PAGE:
Of the basic settings that our cameras have, potentially the easiest to get creative with is the aperture of your lens. Today, let’s take a look at five simple ways you can make creative images using your aperture.
Before we get started, it’s important to know what the aperture is and how it works. Inside most lenses, you will find a set of “blades” that can be opened and closed to form a larger or smaller opening for light to pass through. It stands to reason that a smaller opening would let in less light than a larger one for a given exposure time, but this isn’t the only effect that it has on the resulting image. By definition, the aperture is nothing but an opening. However, it is the varying size of this opening that allows us to control so much in our photography.
Let’s jump in and look at some of the simple effects we can create by varying our aperture, starting with the simple uses.
Deep Depth of Field
First up, we can use our aperture to get more in acceptable focus. By “stopping down” or setting a higher f-stop, we can ensure that more of the resulting photo is in focus from front to back. The higher the number, the narrower the aperture, and the more of the scene that is in focus.
Especially with wide-angle lenses, we can get almost infinite depth of field. In fact, we can use something called the hyperfocal distance, we can get the most sharpness possible throughout the whole scene. There is a little mathematics involved but, luckily, apps like DOFMaster will do the job for you.
Although it may seem like going straight to your lens’ minimum aperture of f/16 or f/22 may seem like a great idea for depth of field, it may not result in the sharpest image because of an effect called diffraction. Although it varies from lens to lens and sensor to sensor, as a basic guideline, you may not get the full sharpness your lens is capable of when it is fully stopped down.
Shallow Depth of Field
What about the opposite? Of course, opening your aperture as wide as it will go reduces the amount of your scene that is in focus, especially with longer lenses. By using an aperture like f/1.8 on an 85mm lens, you will get very little in acceptable focus. Things in front of or behind the plane of focus will render very softly.
This effect is amplified by focusing closer. So, if you put your subject just a meter away and focus on them, everything in front or behind will be completely out of focus. At this distance, even an aperture of f/4 or f/5.6 on an 85mm lens will result in a very narrow depth of field.
Just like using very small apertures, using very large ones can often lead to diminished image quality. Again, this varies from lens to lens and sensor to sensor, but you’ll likely see a softer rendering and more aberrations like purple or green fringing around high contrast transitions. Look carefully at the title image in this article for an example of this.
As I mentioned in the beginning of this article, a smaller aperture allows less light to strike the sensor. In order to get the same exposure after narrowing your aperture, you need to compensate for the reduction in light. This can be done by increasing your ISO or lengthening your shutter speed. The narrower your aperture the longer your shutter speed needs to be. You can use this to your advantage.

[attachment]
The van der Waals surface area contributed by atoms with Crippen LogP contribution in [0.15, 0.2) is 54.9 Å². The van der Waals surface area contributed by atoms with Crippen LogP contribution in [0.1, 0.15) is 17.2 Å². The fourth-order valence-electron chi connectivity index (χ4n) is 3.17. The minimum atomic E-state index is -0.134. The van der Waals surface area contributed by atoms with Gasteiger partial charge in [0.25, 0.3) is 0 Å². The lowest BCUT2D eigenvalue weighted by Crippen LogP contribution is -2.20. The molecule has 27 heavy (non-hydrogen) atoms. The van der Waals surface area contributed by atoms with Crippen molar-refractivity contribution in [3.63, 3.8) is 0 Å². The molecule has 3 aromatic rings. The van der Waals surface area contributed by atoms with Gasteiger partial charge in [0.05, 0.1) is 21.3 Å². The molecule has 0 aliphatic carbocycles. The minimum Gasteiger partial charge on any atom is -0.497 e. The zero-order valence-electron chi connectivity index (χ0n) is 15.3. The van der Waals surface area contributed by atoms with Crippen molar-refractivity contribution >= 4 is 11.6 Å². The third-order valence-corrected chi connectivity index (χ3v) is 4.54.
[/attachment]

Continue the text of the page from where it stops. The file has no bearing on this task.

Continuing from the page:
Let’s say that your current lighting situation allows for an exposure of 1/15 of a second at f/1.4. If you stop down your aperture to f/11, you will need a shutter speed of four seconds to get the same exposure you had. This gives you the ability to blur motion in your scene. Just remember to stabilize your camera if you’re working with long exposures.
I mentioned before something called diffraction. Although it can result in undesirable loss of image quality, it can also result in some interesting effects with pin lights (lights that are effectively infinitely small). You may have seen the sun turn into a starburst or streetlights in a cityscape that render as stars. Those are the effects of diffraction and are directly a result of your aperture.
When stopped down, even the most rounded of aperture blades do not overlap in a perfect circle anymore. They form sharp edges where they join, and light hitting the edges of these points renders as stars on the resulting image. This effect is easiest to achieve with many wide-angle lenses. So, take out you wide-angle and stop it down to f/11 or f/16 to see the results. You’ll notice that every lens renders these stars differently, so experiment with all your different lenses.
Shape Your Flares and Ghosts
A couple of lens aberrations that can be controlled to varying degrees with your lens aperture are flare and ghosting. When you point your lens into a bright light source like the sun, you may see a reduction in contrast and even odd shapes forming over your image. These are flare and ghosting.
A common thing you will see between all lenses, however, is that stopping down reduces flare and ghosting, but also changes the shape of the ghosting. So by changing your aperture value, you can affect how these are rendered. Notice how at f/1.4 lights can gain an almost halo-like appearance, but when you stop down this reduces and even creates the stars we talked about above? Again, each lens is different, so experiment.
So, as you can see, this one simple control has so much potential to change the way your image looks. Consider your aperture one of the tools you have to tell the story you want to tell. If your story needs blur or flare to complete it, you can use your aperture to modify the look of both of those things. There are many other considerations like sharpness, contrast, and aberrations that go into choosing your aperture, so make sure you test your lens and understand how these things work as well. Most of all, have fun and be creative.
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